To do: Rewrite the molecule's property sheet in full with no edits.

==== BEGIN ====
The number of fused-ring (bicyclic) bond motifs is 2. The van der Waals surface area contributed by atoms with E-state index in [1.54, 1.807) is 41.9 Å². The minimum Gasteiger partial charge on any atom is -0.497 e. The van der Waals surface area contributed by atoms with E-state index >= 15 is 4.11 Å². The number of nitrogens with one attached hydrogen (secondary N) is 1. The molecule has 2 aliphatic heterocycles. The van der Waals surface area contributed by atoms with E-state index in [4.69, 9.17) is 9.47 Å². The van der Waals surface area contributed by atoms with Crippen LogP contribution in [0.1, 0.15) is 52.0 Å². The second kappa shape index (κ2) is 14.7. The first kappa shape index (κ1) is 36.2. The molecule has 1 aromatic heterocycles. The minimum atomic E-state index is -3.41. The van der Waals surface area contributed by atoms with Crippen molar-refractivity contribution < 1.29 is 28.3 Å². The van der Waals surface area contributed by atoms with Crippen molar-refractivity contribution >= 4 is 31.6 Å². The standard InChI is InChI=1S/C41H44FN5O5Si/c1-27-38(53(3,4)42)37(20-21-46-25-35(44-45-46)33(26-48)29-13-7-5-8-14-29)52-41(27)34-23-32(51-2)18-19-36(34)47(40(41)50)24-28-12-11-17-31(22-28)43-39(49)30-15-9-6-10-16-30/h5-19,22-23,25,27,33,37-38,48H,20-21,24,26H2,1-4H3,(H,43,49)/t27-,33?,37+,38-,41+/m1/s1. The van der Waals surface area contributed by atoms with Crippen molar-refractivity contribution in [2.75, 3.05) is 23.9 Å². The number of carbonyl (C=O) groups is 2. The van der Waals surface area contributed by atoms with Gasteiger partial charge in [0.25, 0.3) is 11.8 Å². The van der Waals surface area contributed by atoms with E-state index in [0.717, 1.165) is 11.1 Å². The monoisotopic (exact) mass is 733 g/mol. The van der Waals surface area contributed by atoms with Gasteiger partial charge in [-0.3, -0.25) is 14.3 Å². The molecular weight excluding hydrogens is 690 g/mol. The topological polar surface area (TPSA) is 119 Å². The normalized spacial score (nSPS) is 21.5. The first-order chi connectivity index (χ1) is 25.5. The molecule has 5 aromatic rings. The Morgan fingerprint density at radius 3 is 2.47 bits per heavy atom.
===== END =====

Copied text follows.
The number of fused-ring (bicyclic) bond motifs is 2. The van der Waals surface area contributed by atoms with E-state index in [1.54, 1.807) is 41.9 Å². The minimum Gasteiger partial charge on any atom is -0.497 e. The van der Waals surface area contributed by atoms with E-state index >= 15 is 4.11 Å². The number of nitrogens with one attached hydrogen (secondary N) is 1. The molecule has 2 aliphatic heterocycles. The van der Waals surface area contributed by atoms with E-state index in [4.69, 9.17) is 9.47 Å². The van der Waals surface area contributed by atoms with Crippen LogP contribution in [0.1, 0.15) is 52.0 Å². The second kappa shape index (κ2) is 14.7. The first kappa shape index (κ1) is 36.2. The molecule has 1 aromatic heterocycles. The minimum atomic E-state index is -3.41. The van der Waals surface area contributed by atoms with Crippen molar-refractivity contribution < 1.29 is 28.3 Å². The van der Waals surface area contributed by atoms with Crippen molar-refractivity contribution >= 4 is 31.6 Å². The standard InChI is InChI=1S/C41H44FN5O5Si/c1-27-38(53(3,4)42)37(20-21-46-25-35(44-45-46)33(26-48)29-13-7-5-8-14-29)52-41(27)34-23-32(51-2)18-19-36(34)47(40(41)50)24-28-12-11-17-31(22-28)43-39(49)30-15-9-6-10-16-30/h5-19,22-23,25,27,33,37-38,48H,20-21,24,26H2,1-4H3,(H,43,49)/t27-,33?,37+,38-,41+/m1/s1. The van der Waals surface area contributed by atoms with Crippen molar-refractivity contribution in [2.75, 3.05) is 23.9 Å². The number of carbonyl (C=O) groups is 2. The van der Waals surface area contributed by atoms with Gasteiger partial charge in [0.25, 0.3) is 11.8 Å². The van der Waals surface area contributed by atoms with E-state index in [0.717, 1.165) is 11.1 Å². The monoisotopic (exact) mass is 733 g/mol. The van der Waals surface area contributed by atoms with Gasteiger partial charge in [-0.3, -0.25) is 14.3 Å². The molecular weight excluding hydrogens is 690 g/mol. The topological polar surface area (TPSA) is 119 Å². The normalized spacial score (nSPS) is 21.5. The first-order chi connectivity index (χ1) is 25.5. The molecule has 5 aromatic rings. The Morgan fingerprint density at radius 3 is 2.47 bits per heavy atom.